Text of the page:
You could run the Lexicon through the tape loop on the NAD. The tape loop is independent of volume control and should pass through a full signal.
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When you use the splitter you are effectively hooking the 2 preamp outputs together which is never a good idea.
I haven't used a tape loop in a while but I don't believe that would work as described. The tape in from the Lexicon would be controlled by the NAD volume control if you use the regular outputs. It is the tape out that isn't affected by the volume control but if you use that then you won't be able to control the volume for music either.
Use the normal pre outputs from the NAD to the input of the amp. Take the Lexicon front L and R output and put into any unused input on the NAD including tape in. Choose that input when watching videos. When you do, set the volume control on the NAD so it matches the level when you have the Lexicon hooked directly to the amp.
Herman has it right. Line out to line in always works and tape outs are independent of front panel controls. But based on the rather funky arrangement and weird signal flow, combined with probable tape output selectors, lots of ways to get confused and have no sound (flipping buttons madly trying to get audio until YES full output into the amp). Simple is always better sound anyway, use everything through the Lexicon....It must have a 2 channel mode......
what Elevick said is the answer - both of his posts. I'm not sure what Lexicon you're using but it's likely to be superior to your NAD - even for music, but if you prefer the NAD, then what you do is connect the the speaker outputs (ie Main L/R) from the Lex, to one of the inputs of your NAD. This can be Tape in, or any other unused input. When you watch video you pick set the volume level of the NAD to a level that is easy to remember and repeat - for example - 12:00 position. You calibrate your HT volume levels at this setting, and any time you watch HT, you return the NAD volume to this level. This way the volume control of your Lex will control your HT volumes - and pass through the NAD.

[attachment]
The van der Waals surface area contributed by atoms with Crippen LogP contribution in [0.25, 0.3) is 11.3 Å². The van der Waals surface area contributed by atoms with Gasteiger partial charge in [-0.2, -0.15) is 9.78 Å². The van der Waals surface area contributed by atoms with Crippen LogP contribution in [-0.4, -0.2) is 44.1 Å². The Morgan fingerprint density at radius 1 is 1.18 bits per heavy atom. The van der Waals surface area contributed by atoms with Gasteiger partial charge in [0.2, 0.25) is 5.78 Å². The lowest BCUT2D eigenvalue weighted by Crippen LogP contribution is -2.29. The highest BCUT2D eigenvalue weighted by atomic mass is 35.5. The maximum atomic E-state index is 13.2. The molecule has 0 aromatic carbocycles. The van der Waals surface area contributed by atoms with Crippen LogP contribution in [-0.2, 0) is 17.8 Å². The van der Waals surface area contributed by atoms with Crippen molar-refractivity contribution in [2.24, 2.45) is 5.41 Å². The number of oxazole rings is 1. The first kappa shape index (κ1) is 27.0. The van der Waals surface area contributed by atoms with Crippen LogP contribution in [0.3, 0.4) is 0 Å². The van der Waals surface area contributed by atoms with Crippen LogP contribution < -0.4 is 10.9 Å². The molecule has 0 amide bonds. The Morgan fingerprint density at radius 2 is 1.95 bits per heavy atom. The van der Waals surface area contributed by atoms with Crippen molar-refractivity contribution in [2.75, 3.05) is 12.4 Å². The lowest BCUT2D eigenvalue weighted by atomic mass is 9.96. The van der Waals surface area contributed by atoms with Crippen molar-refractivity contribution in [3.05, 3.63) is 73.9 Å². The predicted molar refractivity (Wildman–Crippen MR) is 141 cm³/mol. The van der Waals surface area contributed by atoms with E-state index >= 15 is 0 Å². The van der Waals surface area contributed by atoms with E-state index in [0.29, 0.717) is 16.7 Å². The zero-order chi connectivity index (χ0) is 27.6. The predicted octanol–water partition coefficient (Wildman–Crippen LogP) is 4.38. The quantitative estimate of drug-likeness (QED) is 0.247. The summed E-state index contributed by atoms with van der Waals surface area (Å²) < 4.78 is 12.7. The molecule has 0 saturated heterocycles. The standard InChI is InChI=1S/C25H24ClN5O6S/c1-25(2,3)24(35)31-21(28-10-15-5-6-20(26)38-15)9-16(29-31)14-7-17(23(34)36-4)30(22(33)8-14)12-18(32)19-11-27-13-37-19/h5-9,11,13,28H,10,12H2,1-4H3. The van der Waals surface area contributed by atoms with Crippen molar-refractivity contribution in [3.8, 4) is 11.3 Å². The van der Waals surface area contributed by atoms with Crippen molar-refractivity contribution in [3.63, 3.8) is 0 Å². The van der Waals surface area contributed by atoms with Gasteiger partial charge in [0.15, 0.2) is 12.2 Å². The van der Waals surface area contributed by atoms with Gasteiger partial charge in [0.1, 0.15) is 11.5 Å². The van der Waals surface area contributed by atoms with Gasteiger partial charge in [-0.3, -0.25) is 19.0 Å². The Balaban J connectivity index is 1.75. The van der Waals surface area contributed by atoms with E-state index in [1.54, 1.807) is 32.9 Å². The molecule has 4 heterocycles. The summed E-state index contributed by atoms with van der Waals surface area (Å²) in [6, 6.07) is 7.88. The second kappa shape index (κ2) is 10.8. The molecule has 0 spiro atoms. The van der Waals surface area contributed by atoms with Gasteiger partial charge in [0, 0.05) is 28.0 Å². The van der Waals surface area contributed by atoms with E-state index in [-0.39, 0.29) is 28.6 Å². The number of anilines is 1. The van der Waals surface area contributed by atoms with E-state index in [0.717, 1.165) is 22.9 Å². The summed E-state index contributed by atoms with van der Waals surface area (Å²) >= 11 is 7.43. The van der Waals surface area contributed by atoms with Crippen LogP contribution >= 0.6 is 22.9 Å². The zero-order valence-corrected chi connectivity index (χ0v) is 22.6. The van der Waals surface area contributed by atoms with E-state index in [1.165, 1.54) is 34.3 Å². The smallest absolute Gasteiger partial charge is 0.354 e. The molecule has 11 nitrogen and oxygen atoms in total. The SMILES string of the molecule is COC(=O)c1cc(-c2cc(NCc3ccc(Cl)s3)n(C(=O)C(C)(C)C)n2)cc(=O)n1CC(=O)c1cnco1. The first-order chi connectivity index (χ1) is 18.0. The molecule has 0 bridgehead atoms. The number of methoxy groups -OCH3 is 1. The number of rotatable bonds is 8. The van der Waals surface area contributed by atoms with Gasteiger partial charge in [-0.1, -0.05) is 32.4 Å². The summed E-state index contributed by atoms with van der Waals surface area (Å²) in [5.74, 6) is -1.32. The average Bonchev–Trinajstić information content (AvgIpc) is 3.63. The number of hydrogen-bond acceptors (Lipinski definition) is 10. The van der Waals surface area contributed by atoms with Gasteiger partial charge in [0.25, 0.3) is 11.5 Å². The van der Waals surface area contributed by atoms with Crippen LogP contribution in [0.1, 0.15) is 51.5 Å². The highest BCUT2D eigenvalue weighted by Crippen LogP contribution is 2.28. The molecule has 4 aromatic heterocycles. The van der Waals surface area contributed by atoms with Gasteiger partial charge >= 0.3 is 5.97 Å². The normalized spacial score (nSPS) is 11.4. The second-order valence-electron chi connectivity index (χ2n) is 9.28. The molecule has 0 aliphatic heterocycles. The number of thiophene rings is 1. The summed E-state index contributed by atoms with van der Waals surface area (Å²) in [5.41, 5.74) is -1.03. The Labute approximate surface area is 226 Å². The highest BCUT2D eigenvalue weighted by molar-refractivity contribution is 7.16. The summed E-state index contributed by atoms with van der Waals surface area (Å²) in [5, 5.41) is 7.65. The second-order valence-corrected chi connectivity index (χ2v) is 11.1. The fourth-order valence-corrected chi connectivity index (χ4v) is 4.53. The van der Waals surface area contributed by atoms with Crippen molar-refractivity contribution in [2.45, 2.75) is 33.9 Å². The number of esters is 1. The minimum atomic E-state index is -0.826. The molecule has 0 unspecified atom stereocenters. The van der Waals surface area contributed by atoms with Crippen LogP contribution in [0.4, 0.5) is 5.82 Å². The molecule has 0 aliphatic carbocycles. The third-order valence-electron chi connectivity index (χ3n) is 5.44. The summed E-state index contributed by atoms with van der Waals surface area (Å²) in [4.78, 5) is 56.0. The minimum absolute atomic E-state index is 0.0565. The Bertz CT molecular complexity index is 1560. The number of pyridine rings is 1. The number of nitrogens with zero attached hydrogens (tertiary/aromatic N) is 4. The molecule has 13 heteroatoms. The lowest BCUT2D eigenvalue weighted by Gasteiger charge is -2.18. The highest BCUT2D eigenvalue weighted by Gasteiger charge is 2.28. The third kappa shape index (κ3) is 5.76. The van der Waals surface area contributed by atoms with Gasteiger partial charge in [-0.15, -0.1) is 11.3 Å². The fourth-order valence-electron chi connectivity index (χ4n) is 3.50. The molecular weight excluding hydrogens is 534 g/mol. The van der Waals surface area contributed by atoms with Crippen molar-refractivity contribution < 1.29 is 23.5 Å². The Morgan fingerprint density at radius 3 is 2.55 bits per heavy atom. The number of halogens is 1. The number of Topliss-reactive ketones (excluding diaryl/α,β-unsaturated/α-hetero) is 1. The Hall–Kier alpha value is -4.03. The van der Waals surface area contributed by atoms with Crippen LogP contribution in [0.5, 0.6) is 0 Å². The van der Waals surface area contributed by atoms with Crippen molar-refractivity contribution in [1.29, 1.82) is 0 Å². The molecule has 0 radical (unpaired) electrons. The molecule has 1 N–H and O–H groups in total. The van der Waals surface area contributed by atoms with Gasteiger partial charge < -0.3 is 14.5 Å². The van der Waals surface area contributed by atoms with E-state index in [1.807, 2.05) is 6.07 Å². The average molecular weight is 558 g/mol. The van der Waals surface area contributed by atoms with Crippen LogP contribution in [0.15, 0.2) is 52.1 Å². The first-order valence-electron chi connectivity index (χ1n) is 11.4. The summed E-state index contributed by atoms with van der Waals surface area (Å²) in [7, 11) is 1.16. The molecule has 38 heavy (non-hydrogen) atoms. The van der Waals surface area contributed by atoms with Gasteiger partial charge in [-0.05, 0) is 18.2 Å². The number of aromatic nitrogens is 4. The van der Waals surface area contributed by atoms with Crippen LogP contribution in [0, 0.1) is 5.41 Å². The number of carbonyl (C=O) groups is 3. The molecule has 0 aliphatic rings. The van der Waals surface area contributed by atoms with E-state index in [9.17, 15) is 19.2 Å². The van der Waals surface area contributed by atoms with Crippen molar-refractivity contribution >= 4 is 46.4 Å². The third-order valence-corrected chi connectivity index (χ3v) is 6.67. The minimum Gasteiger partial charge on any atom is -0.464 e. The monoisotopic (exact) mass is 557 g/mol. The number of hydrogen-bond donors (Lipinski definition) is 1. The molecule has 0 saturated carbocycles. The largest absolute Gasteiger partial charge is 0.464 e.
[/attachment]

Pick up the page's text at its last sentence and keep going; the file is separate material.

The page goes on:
This all assumes your NAD doesn't have HT Passthru. This is the safest, lowest cost, and best sounding of all options for you.
what Elevick said is the answer - both of his posts.
no, he said to run the Lexicon through tape loop which will not work. In fact, I don't really know what that means. How do you "run something through the tape loop"?
What you said will work which is basically what I said.
Perhaps he wants to use the NAD for music because it has a phono section. In that case he could feed the tape out of the NAD to a Lexicon input, the Lexicon preouts to the amp, and use the lexicon to control the volume for everything.
Otherwise I agree just ditch the NAD.
I don't like the idea of a switch either. You need another set of cables and have to build a box to house the switch and connectors unless you want to cut the connectors off the ends of the cables.. It is unnecessarily complicated when there are much easier ways.
thanks Herman - yes, I re-read his after I posted mine and realized I misunderstood. I agree with you - it won't get to the power amp that way.
The way I described works very well - I used it with a Musical Fidelity Nuvista preamp and a Lexicon pre-pro. It's not as clean as if you have a true HT bypass in your pre - but with a quality preamp you will not notice any difference.
"This is the way I did it" All my parts came from Radio Shack. You can use expensive "audiophile" parts if you desire. First I constructed a small wooden box to house the parts. After I sanded, stained, and shellacked the box; it was quite attractive.
Next I drilled holes for the small red rectangle rocker switch and six female jacks. After installing this, I soldered wires from the jacks to the switch; L & R in from each pre, and L & R out to the amp.
I now use that same box with the 6 female jacks and rectangle rocker switch on another project.